Mexico was all that it had promised to be. Great speakers, old friends, wonderful presentations. Our own session was unusual. There were only two speakers as opposed to the customary four. Brian Storm, Bill Gate’s right hand man at Corbis, versus this bearded Muslim from a small agency in Bangladesh! Techno power versus spunk! It was the classic duel and the gallery loved it. I don’t think Gates will be making a takeover bid for Drik just yet. It was again at Pedro’s on the eve of the talk. Trish was leaving for New York the next day, for the judging of the Eugene Smith Awards, and this was a quick dinner she’d arranged. Mark (senior curator of Victoria and Albert Museum in London) and I were the only guests. Pedro took us for a walk along Coyocan. We went down the streets where Frieda Kahlo and Trotsky used to live. Visited Cortes’ palace where Pedro and Trisha were married, and soaked in the energy of Pedro’s bustling para.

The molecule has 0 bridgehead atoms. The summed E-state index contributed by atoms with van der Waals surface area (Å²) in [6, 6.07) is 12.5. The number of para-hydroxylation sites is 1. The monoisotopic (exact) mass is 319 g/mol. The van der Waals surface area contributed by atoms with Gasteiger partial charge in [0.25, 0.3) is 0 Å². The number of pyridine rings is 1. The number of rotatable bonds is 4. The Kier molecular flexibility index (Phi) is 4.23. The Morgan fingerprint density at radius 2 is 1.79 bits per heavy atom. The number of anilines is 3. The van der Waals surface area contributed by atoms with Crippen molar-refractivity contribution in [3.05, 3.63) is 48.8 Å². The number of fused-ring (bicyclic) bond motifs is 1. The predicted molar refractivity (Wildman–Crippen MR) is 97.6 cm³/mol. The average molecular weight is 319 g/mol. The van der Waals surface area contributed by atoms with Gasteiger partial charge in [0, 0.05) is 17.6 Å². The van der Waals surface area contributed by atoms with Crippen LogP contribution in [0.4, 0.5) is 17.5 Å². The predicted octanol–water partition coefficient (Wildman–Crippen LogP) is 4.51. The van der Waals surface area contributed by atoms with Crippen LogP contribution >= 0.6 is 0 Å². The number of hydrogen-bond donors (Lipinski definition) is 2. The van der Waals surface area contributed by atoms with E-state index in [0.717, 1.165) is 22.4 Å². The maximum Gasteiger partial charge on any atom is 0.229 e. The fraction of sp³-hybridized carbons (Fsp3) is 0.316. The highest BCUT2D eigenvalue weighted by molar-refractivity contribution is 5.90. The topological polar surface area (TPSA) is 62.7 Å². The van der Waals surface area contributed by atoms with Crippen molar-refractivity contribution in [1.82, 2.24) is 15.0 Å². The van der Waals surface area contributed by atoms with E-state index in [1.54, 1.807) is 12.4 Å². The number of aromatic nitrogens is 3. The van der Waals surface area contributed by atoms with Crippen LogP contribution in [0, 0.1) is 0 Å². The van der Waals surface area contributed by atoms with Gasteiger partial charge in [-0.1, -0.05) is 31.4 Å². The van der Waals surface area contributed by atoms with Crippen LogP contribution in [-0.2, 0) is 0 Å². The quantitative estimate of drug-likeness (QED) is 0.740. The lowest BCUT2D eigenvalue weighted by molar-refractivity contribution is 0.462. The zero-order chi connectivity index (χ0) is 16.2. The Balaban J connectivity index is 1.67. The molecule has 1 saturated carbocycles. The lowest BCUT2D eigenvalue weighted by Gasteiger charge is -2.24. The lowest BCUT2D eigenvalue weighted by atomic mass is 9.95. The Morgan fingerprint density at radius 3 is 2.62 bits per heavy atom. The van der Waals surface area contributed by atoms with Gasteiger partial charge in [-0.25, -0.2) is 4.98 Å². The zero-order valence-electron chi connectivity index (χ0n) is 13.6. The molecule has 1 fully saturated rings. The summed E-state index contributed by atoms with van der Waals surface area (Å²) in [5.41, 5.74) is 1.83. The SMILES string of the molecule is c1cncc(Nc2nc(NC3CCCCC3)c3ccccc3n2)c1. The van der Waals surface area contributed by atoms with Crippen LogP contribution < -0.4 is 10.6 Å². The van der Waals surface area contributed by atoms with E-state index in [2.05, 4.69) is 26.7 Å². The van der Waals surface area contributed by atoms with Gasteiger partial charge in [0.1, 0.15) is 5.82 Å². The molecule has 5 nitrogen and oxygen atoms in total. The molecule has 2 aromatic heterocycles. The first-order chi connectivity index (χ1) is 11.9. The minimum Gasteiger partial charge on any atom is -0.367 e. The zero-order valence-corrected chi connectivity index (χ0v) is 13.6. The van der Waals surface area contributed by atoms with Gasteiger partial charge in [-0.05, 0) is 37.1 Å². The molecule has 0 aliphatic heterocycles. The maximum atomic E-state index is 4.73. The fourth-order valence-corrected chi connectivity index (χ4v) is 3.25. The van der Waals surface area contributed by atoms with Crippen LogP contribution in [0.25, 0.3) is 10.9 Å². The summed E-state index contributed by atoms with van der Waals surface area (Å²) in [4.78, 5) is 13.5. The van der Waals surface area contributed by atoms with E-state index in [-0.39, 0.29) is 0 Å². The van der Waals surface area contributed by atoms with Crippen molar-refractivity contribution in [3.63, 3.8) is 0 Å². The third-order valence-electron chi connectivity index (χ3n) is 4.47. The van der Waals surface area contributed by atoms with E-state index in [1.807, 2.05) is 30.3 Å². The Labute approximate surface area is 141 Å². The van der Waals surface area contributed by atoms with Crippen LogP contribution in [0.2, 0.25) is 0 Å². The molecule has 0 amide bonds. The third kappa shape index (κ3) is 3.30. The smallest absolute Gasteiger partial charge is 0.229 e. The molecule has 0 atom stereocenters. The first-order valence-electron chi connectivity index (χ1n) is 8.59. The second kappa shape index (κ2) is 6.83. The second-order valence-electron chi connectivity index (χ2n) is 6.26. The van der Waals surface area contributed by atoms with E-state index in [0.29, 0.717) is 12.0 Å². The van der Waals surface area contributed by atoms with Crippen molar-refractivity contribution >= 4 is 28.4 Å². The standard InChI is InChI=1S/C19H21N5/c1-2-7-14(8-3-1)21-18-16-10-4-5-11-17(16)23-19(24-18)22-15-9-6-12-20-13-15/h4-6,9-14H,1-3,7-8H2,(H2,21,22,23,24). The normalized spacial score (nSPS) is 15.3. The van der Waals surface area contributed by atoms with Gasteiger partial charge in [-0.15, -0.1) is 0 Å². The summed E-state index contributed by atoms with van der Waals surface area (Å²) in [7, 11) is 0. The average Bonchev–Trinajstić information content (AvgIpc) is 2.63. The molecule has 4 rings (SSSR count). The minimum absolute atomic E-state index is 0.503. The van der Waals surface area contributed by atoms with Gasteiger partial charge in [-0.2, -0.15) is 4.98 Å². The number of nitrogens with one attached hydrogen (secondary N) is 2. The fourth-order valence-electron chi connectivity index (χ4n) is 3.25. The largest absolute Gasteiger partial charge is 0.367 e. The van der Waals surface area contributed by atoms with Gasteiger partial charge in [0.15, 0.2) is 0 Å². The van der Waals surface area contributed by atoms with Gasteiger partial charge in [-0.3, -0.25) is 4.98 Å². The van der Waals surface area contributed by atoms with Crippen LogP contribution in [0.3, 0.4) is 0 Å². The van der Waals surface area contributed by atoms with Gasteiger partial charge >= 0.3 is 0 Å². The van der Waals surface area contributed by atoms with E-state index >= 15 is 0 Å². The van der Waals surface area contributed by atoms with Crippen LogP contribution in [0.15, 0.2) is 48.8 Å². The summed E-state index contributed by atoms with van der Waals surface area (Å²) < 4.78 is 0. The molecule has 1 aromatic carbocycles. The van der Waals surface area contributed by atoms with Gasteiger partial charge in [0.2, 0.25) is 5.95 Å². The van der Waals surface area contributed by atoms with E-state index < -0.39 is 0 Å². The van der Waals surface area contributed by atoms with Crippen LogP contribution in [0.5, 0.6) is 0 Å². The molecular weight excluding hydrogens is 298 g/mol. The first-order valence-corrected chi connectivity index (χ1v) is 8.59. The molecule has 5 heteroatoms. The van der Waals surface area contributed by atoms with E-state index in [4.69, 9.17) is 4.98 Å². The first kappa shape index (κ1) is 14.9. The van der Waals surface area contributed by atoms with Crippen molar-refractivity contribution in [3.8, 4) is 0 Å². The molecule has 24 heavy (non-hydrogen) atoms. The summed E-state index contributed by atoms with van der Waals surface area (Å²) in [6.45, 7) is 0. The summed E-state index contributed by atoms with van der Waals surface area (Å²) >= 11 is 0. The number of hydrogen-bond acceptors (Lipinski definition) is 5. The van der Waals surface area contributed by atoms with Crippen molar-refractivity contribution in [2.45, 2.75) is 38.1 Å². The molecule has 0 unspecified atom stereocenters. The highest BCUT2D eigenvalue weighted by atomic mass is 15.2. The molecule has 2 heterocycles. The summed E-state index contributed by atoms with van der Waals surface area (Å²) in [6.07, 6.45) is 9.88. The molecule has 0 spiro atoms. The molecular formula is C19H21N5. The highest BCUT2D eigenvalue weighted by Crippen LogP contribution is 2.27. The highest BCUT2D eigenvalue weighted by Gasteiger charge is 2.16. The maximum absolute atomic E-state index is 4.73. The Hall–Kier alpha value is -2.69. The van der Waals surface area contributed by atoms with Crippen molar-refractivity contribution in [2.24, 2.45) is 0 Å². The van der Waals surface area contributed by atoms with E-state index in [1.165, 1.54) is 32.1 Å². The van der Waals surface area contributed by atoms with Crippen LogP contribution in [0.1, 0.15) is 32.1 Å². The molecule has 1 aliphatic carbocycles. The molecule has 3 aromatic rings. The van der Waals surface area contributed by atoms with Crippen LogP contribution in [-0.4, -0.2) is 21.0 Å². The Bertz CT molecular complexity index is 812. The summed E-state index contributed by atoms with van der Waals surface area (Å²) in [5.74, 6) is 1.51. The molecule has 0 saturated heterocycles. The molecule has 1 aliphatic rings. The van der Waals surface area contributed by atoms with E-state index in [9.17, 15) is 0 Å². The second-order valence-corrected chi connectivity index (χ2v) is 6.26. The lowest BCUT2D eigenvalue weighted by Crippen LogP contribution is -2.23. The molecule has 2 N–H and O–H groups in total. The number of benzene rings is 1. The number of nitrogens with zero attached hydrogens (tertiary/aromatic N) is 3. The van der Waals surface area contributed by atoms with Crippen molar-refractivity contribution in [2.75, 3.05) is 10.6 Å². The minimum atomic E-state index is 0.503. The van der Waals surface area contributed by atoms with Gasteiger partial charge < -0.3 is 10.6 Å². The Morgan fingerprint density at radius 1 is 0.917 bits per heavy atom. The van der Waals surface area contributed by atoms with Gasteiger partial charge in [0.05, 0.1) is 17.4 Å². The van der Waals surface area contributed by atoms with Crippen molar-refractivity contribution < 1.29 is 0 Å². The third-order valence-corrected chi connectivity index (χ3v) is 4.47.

There were of course the more traditional touristy visits. I’ll remember Maximilian’s palace for its ornate loo, and the boat ride along the ‘Floating Gardens of Xochimilco’ and the Aztec dance amidst the pyramids. It took a while to get used to the fact that we had a film crew following us for most of the trip. The producer, Michel, had been a war photographer for many years, but was now known for his sensational environmental films. We talked of the possibility of him coming to Pathshala to teach. The highlights for me were the visit to Fototeca in Pachuca where we saw the original glass plate of Zapata’s official portrait. The joy of holding history in my hands, was only to be topped by the visit to the incredible “Museum of Anthropology” in Mexico City. I had been told about this famous museum before, but hadn’t quite made it during my last visit. This time round I was determined to make it. North Americans, Europeans, Latin Americans and one lone Bangladeshi made a curious mix.